Good social media content has to be "a combination of relevancy, reach and quality", but you can't get one without the others, said Vodafone's, strategic lead for social media communications at Social Media Week London.
Discussing key metrics and the importance of knowing your brand audience at a talk hosted by Socialbakers, Dan Bowsher from Vodafone stated that social was a means through which the company could promote its business strategy, and that businesses could not afford not to be on social.
Bowsher noted that about two thirds of messages about Vodafone weren't actually sent to the brand - some from 'dark engagements' (private one to one conversations), people spelling the brand name as Vodaphone and people using the wrong Twitter handle. This meant Vodafone had to implement a check for all these mentions.
"It is important to understand how the brand is perceived but checking for sentiment is not the be all and end all", he added, as customers would take to social to complain about things like the service going down "and that is not a social problem".
Fellow panellist, Robin Grant, global managing director of We Are Social, agreed: "We're not that keen on using sentiment measurements; except to measure a crisis situation. What is more important is brand mentions, to see how popular your brand is". He also suggested benchmarking against rivals to compare results.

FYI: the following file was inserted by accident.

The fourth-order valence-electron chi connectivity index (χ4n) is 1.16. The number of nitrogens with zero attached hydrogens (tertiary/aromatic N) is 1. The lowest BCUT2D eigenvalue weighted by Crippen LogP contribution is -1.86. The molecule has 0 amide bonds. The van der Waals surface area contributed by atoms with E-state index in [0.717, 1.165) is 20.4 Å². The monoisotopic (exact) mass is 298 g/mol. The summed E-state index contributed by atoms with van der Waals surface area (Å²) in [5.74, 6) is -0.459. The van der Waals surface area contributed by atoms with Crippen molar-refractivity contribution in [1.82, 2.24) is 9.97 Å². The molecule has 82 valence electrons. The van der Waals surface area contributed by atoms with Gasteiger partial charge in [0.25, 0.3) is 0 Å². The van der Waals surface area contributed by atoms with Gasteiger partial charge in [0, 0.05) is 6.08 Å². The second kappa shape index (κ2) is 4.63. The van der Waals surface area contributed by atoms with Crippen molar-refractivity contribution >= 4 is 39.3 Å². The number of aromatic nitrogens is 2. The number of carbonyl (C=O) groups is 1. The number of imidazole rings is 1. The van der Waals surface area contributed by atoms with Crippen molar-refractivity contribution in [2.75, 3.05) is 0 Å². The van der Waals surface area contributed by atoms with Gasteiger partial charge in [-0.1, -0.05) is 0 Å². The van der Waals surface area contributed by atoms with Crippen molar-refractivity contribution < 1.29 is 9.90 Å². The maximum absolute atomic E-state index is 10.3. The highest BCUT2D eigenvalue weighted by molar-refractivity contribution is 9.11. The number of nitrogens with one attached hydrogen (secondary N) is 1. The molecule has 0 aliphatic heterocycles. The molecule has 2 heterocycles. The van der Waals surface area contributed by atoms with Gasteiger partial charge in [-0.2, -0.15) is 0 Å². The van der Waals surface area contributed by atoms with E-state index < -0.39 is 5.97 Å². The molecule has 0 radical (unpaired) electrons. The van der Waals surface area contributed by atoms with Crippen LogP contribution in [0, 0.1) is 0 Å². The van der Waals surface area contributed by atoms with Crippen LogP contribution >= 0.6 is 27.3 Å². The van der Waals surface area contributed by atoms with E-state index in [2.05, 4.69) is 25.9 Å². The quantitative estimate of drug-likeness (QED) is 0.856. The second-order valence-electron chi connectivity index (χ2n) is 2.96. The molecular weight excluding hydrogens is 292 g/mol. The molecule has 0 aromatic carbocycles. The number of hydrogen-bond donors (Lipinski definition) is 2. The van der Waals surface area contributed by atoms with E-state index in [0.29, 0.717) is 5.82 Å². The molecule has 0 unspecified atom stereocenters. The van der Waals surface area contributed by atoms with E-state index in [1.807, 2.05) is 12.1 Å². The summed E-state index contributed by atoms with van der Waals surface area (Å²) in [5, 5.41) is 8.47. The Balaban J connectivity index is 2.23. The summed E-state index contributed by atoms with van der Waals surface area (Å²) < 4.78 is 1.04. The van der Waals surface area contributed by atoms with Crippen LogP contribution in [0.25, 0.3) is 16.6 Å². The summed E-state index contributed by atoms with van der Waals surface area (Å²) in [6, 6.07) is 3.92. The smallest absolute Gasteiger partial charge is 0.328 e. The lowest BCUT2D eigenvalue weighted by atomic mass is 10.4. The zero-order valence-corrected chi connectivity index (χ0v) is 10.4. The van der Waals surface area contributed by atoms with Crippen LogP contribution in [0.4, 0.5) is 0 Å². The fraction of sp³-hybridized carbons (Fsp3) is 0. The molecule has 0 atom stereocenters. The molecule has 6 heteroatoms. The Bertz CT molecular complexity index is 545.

In terms of KPIs, the belief held by Grant is that "it is only useful [to track KPIs] if you're taking action" based on what is learnt, but that it is the best way to measure business objectives.
However, brands need to create measurement frameworks for KPIs to make sure everything is dealt with in the same way globally, he added.
"There's no point in you measuring social success one way in Malaysia and another way in Germany."
While the same metrics should be used by a company globally, Vodafone's Bowsher, We Are Social's Grant and Socialbakers CMO Neil Morgan all agreed that brands could not just use one metric to measure social success. They add that a whole number of metrics needed to be taken into consideration, including reach, fan growth and engagement, as well as return on paid social.
"Social is never going to boil down to one metric. It has to be about mixed metrics," Morgan confirmed, but suggested that in order to accurately measure any form of success, brands need to create objectives.
Using Socialbakers data of how objectives for paid social campaigns were tagged, he revealed that 37 per cent did not state any objective. The objective that was put down most often by brands was to increase post engagement.
"There is a lot of debate - is engagement the best route for measurement or is it interactions? It's hard to compare engagements for different campaigns," he continued, using Oreo's famous Dunk in the Dark ad as an example.
While the Oreo post created a huge buzz, in all rival snack brand, Snickers still managed to do better in terms of interactions with its fans overall.
Morgan concluded that Oreo was "a brand that got lucky. If you're on the Oreo team you're probably happy to have higher engagement and interactions in the long-term."
Selena Harrington from Microsoft Mobile also discussed this idea in her SMW talk, stating that you cannot make lightning strike twice though reactive content.